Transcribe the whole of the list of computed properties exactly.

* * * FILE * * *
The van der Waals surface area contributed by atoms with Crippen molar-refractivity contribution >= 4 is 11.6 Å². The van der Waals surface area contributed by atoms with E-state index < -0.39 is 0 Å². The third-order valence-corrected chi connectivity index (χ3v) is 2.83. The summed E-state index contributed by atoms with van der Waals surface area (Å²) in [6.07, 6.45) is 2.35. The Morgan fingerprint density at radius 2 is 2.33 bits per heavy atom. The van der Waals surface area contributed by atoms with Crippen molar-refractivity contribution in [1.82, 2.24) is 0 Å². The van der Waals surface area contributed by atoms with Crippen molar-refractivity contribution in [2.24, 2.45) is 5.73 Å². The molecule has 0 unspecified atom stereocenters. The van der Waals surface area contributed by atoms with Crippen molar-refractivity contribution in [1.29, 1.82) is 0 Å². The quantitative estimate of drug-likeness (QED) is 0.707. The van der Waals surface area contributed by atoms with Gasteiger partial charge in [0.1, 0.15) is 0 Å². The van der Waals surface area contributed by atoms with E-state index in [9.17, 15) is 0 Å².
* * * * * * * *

The van der Waals surface area contributed by atoms with Crippen molar-refractivity contribution >= 4 is 11.6 Å². The van der Waals surface area contributed by atoms with E-state index < -0.39 is 0 Å². The third-order valence-corrected chi connectivity index (χ3v) is 2.83. The summed E-state index contributed by atoms with van der Waals surface area (Å²) in [6.07, 6.45) is 2.35. The Morgan fingerprint density at radius 2 is 2.33 bits per heavy atom. The van der Waals surface area contributed by atoms with Crippen molar-refractivity contribution in [1.82, 2.24) is 0 Å². The van der Waals surface area contributed by atoms with Crippen molar-refractivity contribution in [2.24, 2.45) is 5.73 Å². The molecule has 0 unspecified atom stereocenters. The van der Waals surface area contributed by atoms with Crippen molar-refractivity contribution in [1.29, 1.82) is 0 Å². The quantitative estimate of drug-likeness (QED) is 0.707. The van der Waals surface area contributed by atoms with Gasteiger partial charge in [0.1, 0.15) is 0 Å². The van der Waals surface area contributed by atoms with E-state index in [9.17, 15) is 0 Å².